JEREMY CORBYN’S suspension from the Labour Party is a declaration of war by the leadership against all socialists.
It throws down the gauntlet to the entire left to rally in defence of the leader who brought socialism back as a major force in British politics.
The ostensible reason for Corbyn’s suspension rests on a sleight of hand by which anyone who dares to query contentious allegations is deemed guilty of the claims under dispute. So for making the widely shared observation that “the scale of the problem [of anti-semitism in the Labour Party] was dramatically overstated for political reasons,” Corbyn is labelled “part of the problem.”
As a lawyer, Keir Starmer is well aware that this is a travesty of justice more akin to the proceedings of a witch hunt than any semblance of due process.
He does not care, because the decision to suspend his predecessor is not motivated by Corbyn’s response to the Equality and Human Rights Commission (EHRC’s) report. It rests on the calculation that the new leadership is now strong enough to expunge the left’s influence from the party altogether.
A key factor in that calculation is undoubtedly that Labour’s internal democracy has been largely suspended since March’s lockdown, with branches unable to properly meet and heavily policed in what they are and are not allowed to do.
The chaos engendered by the pandemic, with restrictions on public activity around the country, make it difficult for the left to mobilise the kind of game-changing solidarity rallies that displayed its relative strength during episodes like 2016’s “chicken coup” by MPs (who included Starmer) trying to subvert the members’ vote and depose Corbyn.
And the right’s trump card is that a likely reaction by many left-wing members – to quit the party in disgust – does not bother them. Establishment politicians do not approve of mass politics.
A far smaller Labour Party, funded by millionaire donors as the Tories are, which competes with the latter for the job of most competent manager of the status quo once every five years would suit their purposes far better than an unruly mass membership organisation packed with activists who want to change the world.
Even so, socialist members will be sick of exhortations to “stay and fight,” especially given the necessity of paying membership fees to an organisation that seeks to silence their voices and defame the few MPs who represent their views.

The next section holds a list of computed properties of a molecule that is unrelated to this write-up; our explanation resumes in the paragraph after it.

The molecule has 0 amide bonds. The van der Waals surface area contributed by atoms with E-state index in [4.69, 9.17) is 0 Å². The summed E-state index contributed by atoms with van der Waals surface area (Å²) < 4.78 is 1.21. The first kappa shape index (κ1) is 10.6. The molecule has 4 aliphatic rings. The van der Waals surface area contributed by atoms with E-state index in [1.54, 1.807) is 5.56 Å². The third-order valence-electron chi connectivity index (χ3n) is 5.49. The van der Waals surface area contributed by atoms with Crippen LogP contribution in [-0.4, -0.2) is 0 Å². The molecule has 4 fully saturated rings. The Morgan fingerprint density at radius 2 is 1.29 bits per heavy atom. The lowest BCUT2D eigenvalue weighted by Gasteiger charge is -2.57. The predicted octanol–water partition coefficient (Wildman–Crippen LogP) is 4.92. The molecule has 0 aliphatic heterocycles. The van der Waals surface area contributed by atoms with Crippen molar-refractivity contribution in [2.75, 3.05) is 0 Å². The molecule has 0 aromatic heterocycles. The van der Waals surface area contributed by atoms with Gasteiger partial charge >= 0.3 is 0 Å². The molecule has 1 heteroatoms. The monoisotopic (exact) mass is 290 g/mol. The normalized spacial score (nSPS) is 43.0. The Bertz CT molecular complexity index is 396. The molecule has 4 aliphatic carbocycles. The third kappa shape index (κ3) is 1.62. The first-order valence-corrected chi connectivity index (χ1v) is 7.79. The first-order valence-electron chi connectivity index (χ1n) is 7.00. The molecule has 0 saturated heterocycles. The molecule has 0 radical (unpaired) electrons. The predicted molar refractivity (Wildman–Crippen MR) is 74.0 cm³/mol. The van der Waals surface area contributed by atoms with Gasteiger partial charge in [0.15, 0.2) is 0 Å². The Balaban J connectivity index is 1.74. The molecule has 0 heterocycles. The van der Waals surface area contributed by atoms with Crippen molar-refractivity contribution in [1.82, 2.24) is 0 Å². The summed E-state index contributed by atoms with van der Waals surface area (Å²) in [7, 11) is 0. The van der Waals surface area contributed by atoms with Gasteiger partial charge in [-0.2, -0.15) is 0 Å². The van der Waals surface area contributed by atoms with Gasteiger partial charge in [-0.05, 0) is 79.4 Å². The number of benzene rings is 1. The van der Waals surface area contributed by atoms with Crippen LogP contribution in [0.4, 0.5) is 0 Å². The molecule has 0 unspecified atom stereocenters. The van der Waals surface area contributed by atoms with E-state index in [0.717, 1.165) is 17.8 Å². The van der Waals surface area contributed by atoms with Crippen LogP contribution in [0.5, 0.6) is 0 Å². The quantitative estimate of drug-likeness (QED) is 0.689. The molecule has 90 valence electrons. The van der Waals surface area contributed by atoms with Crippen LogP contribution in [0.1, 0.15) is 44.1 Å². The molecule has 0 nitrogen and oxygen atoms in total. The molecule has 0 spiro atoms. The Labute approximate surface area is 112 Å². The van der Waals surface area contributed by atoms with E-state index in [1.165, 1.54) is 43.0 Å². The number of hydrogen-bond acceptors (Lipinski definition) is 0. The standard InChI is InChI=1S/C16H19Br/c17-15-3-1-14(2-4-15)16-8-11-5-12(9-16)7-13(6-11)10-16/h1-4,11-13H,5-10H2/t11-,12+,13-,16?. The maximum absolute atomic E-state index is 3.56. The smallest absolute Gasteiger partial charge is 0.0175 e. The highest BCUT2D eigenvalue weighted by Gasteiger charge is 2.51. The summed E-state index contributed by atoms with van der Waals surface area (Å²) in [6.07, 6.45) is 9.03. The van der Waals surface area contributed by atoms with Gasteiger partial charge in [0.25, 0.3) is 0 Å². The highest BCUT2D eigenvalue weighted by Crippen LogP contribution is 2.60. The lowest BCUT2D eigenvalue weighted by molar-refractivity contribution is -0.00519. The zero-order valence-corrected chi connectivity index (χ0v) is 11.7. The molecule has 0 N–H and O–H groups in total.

Whether or not individuals decide to stay, it is incumbent on all of us to fight — or all of us who recognise the need to challenge a capitalist system that is removing our livelihoods, starving our children and poisoning our planet.
We must stand by the most anti-racist leader the Labour Party has ever had, Jeremy Corbyn, and comrades who are the victims of an appalling smear campaign and insist that Labour and trade union figures do so too.
It is absurd to suggest that this indicates tolerance for anti-semitism, which Corbyn has always condemned and fought.
It does not even mean a blanket rejection of the EHRC report, which itself notes problems of racism in other parties, contains useful recommendations for changing procedures and acknowledges the importance of previous investigations, such as the much-maligned Shami Chakrabarti report.
Nor should the report be granted unqualified acceptance, given its tendency to stretch the boundaries of the English language (for example by defining “repeatedly saying that allegations of anti-semitism were fabricated” – the expression of an opinion that might or might not be justifiable in any given context – as somehow constituting “harassment.”)
But the report’s pros and cons pale beside the political use to which it is being put — the destruction of the Labour left in order to return the party to uncritical support of British imperialism and the capitalist system at a time of profound social and economic crisis.
Everyone opposed to that outcome must stand with Jeremy Corbyn.
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